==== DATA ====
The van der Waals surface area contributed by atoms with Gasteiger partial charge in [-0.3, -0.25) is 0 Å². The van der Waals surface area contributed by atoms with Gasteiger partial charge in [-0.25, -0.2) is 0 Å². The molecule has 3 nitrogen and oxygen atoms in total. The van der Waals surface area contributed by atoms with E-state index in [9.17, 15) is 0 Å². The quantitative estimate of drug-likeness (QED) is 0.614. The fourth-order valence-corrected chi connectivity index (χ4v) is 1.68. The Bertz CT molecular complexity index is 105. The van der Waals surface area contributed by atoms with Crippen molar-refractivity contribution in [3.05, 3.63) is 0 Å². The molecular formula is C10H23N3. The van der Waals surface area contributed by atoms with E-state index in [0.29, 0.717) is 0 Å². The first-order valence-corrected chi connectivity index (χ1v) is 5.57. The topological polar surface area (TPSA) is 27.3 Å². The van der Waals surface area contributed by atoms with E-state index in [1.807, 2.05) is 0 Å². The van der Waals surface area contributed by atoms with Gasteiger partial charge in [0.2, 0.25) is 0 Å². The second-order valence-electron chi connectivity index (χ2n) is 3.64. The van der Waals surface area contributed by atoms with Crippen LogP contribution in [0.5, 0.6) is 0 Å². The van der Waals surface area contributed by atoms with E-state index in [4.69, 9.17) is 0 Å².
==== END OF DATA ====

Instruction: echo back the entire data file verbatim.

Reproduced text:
The van der Waals surface area contributed by atoms with Gasteiger partial charge in [-0.3, -0.25) is 0 Å². The van der Waals surface area contributed by atoms with Gasteiger partial charge in [-0.25, -0.2) is 0 Å². The molecule has 3 nitrogen and oxygen atoms in total. The van der Waals surface area contributed by atoms with E-state index in [9.17, 15) is 0 Å². The quantitative estimate of drug-likeness (QED) is 0.614. The fourth-order valence-corrected chi connectivity index (χ4v) is 1.68. The Bertz CT molecular complexity index is 105. The van der Waals surface area contributed by atoms with Crippen molar-refractivity contribution in [3.05, 3.63) is 0 Å². The molecular formula is C10H23N3. The van der Waals surface area contributed by atoms with E-state index in [0.29, 0.717) is 0 Å². The first-order valence-corrected chi connectivity index (χ1v) is 5.57. The topological polar surface area (TPSA) is 27.3 Å². The van der Waals surface area contributed by atoms with E-state index in [1.807, 2.05) is 0 Å². The van der Waals surface area contributed by atoms with Gasteiger partial charge in [0.2, 0.25) is 0 Å². The second-order valence-electron chi connectivity index (χ2n) is 3.64. The van der Waals surface area contributed by atoms with Crippen LogP contribution in [0.5, 0.6) is 0 Å². The van der Waals surface area contributed by atoms with E-state index in [4.69, 9.17) is 0 Å².